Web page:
2007 has marked a hallmark in the production of Maltese wines. In line with EU regulations two new categories of wine have been produced for the first time. The highest category is that of Quality Wines produced in specified regions (Q.W.P.S.R.) which carry the designation of “Denominazzjoni ta’ Oriġini Kontrollata” (D.O.K.). The second category falls under that of Table wines with a Geographic Indication which have the designation of “Indikazzjoni Ġeografika
Tipika”. As the category names imply in both cases the emphasis is on the origin of the grapes from which the wine is made together with minimum quality parameters being adhered to. The latter are known as production protocols and to-date three have been recognized by the Department of Agriculture after being reviewed by the Wine Regulation Board, which is the official consultation body of the Ministry with regards to policies on wines. Two of the approved protocols belong to the D.O.K. denomination covering “MALTA” and “GOZO” D.O.K. wines and the third belongs to the I.Ġ.T. category covering “Maltese Islands” I.Ġ.T. wines.
These production protocols, which have been presented by a consortium made up of wineries, producer organisations and farmer associations specify the minimum quality parameters of the wine grapes being utilized, those of the wine itself and the processes allowed and last but not least labelling. The latter is of utmost importance since under these two quality schemes it is not up to the winemaker to declare the category of the wine but it will be the Ministry for Rural Affairs and the Environment which shall be awarding the category after rigorous controls and final approval of all labeling content. The controls and certification are being carried out by the Viticulture and Oenology Unit through its officials who have taken samples from vineyards which have been registered under these schemes and from participating wineries. The ultimate goal is to assure the level of quality specified by the production protocols and the true origin of the grapes used through a traceability exercise.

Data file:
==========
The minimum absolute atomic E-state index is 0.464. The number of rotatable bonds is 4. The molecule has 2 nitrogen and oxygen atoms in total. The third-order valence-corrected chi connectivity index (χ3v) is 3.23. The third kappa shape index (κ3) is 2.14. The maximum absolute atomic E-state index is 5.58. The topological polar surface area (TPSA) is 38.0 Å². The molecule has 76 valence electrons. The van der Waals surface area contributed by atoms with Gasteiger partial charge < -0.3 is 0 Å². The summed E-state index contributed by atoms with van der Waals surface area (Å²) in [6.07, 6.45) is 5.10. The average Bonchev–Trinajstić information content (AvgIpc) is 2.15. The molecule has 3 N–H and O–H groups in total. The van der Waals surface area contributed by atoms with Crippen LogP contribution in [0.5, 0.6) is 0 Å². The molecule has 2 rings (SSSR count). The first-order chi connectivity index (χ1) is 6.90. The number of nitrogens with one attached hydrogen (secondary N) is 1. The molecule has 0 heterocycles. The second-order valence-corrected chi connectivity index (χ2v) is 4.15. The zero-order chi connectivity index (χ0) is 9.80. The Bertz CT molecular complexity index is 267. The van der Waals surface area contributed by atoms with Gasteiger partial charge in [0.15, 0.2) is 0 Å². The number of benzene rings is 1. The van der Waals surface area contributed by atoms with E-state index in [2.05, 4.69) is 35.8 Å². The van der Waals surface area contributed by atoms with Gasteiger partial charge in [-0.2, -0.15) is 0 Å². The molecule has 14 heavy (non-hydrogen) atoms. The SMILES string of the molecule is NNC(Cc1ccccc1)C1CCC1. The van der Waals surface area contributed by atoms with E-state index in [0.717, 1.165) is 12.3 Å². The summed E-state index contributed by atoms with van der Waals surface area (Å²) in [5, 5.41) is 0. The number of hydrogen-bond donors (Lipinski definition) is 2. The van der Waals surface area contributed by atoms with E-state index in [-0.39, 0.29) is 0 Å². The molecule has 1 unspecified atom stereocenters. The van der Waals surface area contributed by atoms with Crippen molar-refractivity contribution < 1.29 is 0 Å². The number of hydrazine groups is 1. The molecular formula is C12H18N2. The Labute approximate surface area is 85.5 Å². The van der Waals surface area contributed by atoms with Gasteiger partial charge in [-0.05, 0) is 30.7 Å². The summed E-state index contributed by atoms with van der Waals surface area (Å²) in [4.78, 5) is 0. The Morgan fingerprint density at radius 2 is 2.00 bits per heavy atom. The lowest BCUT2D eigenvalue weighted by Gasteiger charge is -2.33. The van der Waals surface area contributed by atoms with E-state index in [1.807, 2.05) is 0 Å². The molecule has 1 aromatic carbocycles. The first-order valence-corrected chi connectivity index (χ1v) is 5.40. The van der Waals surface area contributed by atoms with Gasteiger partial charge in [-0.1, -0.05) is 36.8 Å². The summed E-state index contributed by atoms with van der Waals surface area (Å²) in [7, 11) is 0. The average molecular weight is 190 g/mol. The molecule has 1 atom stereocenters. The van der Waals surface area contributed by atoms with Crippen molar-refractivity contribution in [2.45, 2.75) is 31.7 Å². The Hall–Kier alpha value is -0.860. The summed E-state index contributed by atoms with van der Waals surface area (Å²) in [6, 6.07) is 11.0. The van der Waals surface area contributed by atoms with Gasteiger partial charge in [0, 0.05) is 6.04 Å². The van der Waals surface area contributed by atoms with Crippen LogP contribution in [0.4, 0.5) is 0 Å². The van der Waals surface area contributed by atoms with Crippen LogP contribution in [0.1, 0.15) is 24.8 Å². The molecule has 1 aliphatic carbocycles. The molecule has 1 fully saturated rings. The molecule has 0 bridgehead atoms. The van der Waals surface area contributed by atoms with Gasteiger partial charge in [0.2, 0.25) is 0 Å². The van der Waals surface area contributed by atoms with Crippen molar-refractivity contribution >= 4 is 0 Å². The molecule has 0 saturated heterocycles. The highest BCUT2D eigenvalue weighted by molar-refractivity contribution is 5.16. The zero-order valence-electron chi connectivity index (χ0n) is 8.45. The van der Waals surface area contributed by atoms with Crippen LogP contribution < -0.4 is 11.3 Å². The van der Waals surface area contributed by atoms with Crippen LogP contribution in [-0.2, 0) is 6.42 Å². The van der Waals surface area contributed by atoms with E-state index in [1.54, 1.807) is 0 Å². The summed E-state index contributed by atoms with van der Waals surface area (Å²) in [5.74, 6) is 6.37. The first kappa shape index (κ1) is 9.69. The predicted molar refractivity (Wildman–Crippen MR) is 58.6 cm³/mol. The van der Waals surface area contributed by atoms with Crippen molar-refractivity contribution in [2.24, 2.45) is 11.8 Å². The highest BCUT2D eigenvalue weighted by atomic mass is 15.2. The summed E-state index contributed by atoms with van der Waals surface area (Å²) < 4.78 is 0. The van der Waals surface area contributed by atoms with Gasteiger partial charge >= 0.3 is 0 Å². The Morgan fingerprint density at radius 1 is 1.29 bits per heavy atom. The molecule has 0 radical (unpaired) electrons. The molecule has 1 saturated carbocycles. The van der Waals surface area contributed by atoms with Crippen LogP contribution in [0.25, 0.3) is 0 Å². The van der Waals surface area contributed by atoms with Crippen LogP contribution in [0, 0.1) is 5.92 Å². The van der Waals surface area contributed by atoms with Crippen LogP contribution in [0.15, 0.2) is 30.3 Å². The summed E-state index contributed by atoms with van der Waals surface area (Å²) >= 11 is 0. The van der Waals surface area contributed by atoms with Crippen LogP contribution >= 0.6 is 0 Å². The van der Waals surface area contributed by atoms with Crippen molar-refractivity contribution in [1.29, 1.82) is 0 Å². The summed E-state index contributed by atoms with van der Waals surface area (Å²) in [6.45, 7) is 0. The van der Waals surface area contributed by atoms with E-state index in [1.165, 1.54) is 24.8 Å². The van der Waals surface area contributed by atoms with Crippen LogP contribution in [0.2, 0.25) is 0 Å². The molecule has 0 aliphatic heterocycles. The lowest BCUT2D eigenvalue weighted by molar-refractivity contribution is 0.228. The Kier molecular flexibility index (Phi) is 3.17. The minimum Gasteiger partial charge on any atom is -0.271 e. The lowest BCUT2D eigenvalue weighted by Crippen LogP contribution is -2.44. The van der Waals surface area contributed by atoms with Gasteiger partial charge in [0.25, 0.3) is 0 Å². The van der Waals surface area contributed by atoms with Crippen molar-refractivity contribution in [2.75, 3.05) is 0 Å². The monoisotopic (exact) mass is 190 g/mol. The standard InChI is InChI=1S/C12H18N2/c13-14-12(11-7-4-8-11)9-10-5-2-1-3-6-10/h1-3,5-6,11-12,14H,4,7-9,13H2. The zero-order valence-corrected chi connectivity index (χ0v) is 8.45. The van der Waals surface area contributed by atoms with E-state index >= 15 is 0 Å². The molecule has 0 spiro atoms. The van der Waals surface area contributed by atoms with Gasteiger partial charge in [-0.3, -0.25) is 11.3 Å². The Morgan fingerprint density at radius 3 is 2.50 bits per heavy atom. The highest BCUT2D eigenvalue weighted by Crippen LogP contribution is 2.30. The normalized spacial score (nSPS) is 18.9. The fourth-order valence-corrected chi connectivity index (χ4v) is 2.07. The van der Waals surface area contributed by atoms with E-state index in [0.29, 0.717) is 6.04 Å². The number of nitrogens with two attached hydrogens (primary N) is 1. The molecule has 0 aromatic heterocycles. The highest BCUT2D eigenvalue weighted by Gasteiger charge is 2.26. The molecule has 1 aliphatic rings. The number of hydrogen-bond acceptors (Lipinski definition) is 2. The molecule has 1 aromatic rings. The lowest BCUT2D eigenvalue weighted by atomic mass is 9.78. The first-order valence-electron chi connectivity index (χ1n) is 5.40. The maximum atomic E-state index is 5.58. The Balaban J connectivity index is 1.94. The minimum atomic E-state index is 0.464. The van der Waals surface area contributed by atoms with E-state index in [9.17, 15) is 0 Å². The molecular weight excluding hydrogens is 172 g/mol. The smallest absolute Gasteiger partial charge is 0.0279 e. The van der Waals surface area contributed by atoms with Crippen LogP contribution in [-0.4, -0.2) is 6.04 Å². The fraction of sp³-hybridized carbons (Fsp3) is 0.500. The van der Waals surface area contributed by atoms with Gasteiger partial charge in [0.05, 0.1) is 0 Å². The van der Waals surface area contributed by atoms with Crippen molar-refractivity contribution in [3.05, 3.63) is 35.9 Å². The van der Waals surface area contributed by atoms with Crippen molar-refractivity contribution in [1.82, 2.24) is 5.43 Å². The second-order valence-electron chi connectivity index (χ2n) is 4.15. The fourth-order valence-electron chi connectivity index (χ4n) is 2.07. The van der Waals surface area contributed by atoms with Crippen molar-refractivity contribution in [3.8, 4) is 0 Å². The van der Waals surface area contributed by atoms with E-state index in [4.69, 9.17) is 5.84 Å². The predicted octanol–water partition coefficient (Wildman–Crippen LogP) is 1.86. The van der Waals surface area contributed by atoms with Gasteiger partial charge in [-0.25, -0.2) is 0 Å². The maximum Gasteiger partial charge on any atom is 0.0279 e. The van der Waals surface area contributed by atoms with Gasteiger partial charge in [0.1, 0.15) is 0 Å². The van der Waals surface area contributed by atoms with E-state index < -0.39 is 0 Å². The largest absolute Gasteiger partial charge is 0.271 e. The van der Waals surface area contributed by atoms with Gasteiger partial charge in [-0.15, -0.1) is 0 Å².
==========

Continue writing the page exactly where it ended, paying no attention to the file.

The MRAE has created the necessary legal framework for the production of these wines through various legal notices which establish and regulates the process of certification and the production protocols in line with EU regulations. The Unit is currently processing various applications received under both quality schemes from the participating wineries. Samples of wines submitted for certification under the D.O.K. scheme were collected from the participating wineries and sent for further quality checks, which are also required by EU legislation, including an organoleptic analysis (organoleptic testing involves inspection through visual examination, tasting and smelling of the wines by a professionally trained and experienced judging committee to exclude wines which have defects and to define a wine’s profile).
The requirement for laboratory testing and organoleptic analysis will be fulfilled through an agreement which has been signed between the MRAE and the Enoteca di Siena. The Enoteca has a history of excellence in its field and the MRAE has felt that through its service the certification process for Maltese quality wines will offer greater guarantees for the consumer.
Minister George Pullicino
Minister for Rural Affairs and the Environment